Great Dvorak is not in short supply. Kubelik, Kertesz, Rowiki (and to a lesser extent Jarvi and Pesek) have all given us fantastic cycles. But, with the partial exception of the Pesek set, none have come from a truly authentic or idiomatic source. Indeed, Kubelik's Berlin cycle was the last word in orchestral opulence and execution even if it lacked rustic charm while Kertesz's gutsy set featured somewhat colorless playing from the London Symphony. Here, however, we finally have Neumann's complete cycle with the incomparable Czech Philharmonic in one, budget-priced set, which now can stand as the reference edition of these works.
The importance of having the Czech Philharmonic playing this music cannot be overstated. Upon first listening, it is immediately apparent that this orchestral timbre add such depth of color, nuisance, and feeling to the music that other sets are put to shame. Take, for instance, Neumann's Carnival overture. The outer sections have all the typical color and flair that you would expect in this music, but has the central interlude ever sounded more poignant or beautifully shaped? If so, I certainly have not heard it. Or listen to the absolutely crushing climax of the Water Goblin, where Neumann's bright, steely trumpets send shivers down the spine. Nothing can compare to the beautiful, watery sound of Czech clarinets, which bathe the opening of the 5th symphony with unending character or the fabulous, rustic horns, which add an extra dose of horror to the eerie glow of the coda of the 7th's allegro. The strings make much of their parts in the dance movements, particularly the furiant in the sixth and the rhythmically complex scherzos in the 7th and 9th. From top to bottom, the sound is so unlike anything you are likely to hear from any other source which is all the more disturbing because this pallet is exactly what Dvorak had in mind.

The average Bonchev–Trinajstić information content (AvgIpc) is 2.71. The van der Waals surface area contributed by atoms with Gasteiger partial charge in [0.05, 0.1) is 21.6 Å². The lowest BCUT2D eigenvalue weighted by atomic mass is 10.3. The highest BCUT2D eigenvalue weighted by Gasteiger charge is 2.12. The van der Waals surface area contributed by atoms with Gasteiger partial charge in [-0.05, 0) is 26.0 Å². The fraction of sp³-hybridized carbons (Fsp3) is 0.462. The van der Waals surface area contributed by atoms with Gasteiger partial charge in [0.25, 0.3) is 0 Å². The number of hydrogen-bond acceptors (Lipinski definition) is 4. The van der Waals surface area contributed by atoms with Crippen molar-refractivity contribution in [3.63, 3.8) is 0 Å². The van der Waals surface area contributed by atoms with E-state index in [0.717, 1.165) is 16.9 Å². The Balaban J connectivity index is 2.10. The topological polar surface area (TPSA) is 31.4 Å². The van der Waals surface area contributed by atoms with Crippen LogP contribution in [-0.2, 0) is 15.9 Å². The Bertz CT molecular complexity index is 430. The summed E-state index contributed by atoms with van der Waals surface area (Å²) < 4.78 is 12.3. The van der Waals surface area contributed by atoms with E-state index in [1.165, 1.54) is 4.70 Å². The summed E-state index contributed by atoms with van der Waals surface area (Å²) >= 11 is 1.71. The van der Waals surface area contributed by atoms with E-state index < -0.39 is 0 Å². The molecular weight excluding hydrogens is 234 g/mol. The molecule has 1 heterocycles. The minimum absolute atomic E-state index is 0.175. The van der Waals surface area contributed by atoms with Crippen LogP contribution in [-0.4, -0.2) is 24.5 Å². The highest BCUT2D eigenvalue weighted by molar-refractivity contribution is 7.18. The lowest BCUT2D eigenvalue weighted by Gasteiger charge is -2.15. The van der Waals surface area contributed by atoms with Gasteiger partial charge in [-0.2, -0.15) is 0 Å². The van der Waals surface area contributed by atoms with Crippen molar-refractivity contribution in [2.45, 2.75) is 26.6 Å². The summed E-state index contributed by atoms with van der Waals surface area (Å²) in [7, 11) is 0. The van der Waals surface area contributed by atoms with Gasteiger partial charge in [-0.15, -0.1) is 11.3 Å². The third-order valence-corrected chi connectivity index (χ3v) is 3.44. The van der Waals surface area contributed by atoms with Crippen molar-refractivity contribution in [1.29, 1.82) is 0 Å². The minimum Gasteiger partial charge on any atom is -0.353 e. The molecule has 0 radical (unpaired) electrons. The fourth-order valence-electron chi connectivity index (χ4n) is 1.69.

Or course, great orchestras do not great cycles make. Neumann, as the man in charge, delivers performances that are, on balance, the best available. The opening of the 4th, a particularly gnarly movement, rarely has sounded so coherent or flowing while the same symphony's endlessly repetitive finale sounds far less tedious than most. The at times rambling 3rd here is given a strong spine coupled with drop-dead spectacular playing. The three big-name symphonies all live up to their star status. Just listen to the absolutely crushing developmental climax and recapitulation in the 8th's allegro or the coda of the same symphony's finale. Neumann knows how to drive to climaxes, shape primary and secondary themes, and prove to the listener that Dvorak was no mean composer when it came to the sonata ideal.
Not only do we get the nine symphonies, but Supraphon has also given us the Overture Triptych, the symphonic variations, and the four symphonic poems to boot. If anything, these works are even better than the symphonies, and that is saying something. Just listen to the "weeping" strings in the Wood Dove or the witch's brouhaha in the Noonday Witch. Spectacular.
Sound is fine for a recording of its time, while Neumann holds to the convention of the day in not observing exposition repeats, a sad error in my mind. Allegros are generally measured, slow movements flowing, dances are quick, and finale's are played to the hilt. A must have for any Dvorak collection.